Criterion Collection's Carl Theodor Dreyer Special Edition Box Set covers the master's less-noted but still significant sound period with three of his features -- Day of Wrath (1943), Ordet (The Word) (1955), and Gertrud (1964) -- and a biographical documentary, Carl Th. Dreyer: My Métier (1995) that mimics Dreyer's crisp black-and-white visuals. "I'm not interesting, it's my films that are interesting," says Dreyer, a point which Métier refutes time and again through interviews with technicians, actors, and friends of the director. Taken with the three features, it is nothing less than an elegant portrait of a great artist's soul.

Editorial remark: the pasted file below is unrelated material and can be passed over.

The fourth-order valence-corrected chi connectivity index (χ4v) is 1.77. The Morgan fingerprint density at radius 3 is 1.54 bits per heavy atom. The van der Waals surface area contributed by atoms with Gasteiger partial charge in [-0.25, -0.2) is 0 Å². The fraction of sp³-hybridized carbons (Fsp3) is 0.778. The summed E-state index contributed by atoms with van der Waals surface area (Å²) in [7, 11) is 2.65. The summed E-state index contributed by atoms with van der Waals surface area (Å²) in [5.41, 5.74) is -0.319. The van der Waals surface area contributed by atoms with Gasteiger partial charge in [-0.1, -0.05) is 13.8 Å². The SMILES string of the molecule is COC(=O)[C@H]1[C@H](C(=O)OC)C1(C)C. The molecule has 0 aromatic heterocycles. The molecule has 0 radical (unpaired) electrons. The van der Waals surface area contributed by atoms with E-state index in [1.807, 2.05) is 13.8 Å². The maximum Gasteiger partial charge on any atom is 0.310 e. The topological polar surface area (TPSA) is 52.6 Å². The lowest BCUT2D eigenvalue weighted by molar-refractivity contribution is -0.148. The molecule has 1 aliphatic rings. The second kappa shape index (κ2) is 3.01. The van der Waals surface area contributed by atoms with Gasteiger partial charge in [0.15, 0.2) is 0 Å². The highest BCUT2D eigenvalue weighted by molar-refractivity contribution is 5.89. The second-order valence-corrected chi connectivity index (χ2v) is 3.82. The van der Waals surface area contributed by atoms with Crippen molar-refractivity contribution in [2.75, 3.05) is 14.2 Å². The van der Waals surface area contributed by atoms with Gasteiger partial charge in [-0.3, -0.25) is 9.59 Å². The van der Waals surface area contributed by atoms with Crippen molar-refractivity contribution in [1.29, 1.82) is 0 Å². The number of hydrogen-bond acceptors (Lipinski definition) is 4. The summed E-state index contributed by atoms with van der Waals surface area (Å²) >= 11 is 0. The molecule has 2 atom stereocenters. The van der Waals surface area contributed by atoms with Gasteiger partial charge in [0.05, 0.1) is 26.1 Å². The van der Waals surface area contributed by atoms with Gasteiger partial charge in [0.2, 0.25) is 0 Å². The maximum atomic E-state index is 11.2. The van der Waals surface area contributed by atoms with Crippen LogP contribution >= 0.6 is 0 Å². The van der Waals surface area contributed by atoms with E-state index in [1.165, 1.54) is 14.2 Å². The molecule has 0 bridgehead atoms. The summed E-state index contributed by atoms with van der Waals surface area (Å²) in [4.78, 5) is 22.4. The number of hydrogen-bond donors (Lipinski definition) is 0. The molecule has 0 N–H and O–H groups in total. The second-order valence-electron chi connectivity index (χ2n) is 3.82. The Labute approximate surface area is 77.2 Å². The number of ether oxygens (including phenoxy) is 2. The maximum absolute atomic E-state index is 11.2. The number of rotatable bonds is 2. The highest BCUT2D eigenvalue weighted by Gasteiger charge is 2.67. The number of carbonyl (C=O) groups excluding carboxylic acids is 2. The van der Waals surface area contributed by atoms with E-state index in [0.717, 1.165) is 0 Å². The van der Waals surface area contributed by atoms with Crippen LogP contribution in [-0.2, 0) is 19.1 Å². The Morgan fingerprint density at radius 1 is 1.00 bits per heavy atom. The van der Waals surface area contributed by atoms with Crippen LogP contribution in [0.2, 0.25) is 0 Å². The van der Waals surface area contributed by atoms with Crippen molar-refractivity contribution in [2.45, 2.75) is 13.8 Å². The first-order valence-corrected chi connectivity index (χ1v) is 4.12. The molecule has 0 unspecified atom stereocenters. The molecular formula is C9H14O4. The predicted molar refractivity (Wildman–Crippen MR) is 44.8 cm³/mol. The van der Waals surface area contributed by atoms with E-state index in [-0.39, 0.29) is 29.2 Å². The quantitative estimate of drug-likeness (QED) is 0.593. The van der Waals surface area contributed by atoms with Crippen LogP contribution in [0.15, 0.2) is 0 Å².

Day of Wrath (1943), Dreyer's second sound film, is set in the 17th century and traces two intersecting stories of repression and fear. One details the harrowing hunt for an old woman accused of being a witch and her subsequent torture and execution. The other follows Anna, the pretty, youthful second wife of an older pastor who seduces her stepson when he returns to their village. Dreyer's unhurried tracking shots, his feel for the period, and his blurring of good and evil result in one of the best and most subtle studies of belief ever filmed. Shot during the Nazi occupation of Denmark, Day is also a film with unmistakable political overtones. So, too, is Ordet (1955), whose events actually take place during the occupation years. This austere, dazzlingly strange movie chronicles the spiritual upheavals of farm family. Based on the life of a Danish pastor who famously refused to put Hitler before Jesus Christ, the son Johannes eventually descends into madness before meeting a genuinely miraculous end. The set (and Dreyer's feature career) closes with one of the most unstinting melodramas ever made, Gertrud (1965), which tends to shock even the most committed Dreyerites, although that's more a matter of style than content. The brisk plot ventures into familiar lost-soul territory: A woman (a slow-burning Nina Pens Rode), scrimmaging for love outside of her stagnant marriage, takes up with two men -- one a previous lover, the other a younger man. What's shocking, for Dreyer at least, is the absence of camera movement, replaced by a muted, fixed theatrical style that plays up the movie's stage origins. While Gertrud remains an acquired taste, those willing to stick with its limpid rhythms, intense visuals, and finely carved performances will find more than a rewarding movie. Like John Cassavetes' vast, wrenching swan song, Love Streams, it could change your life.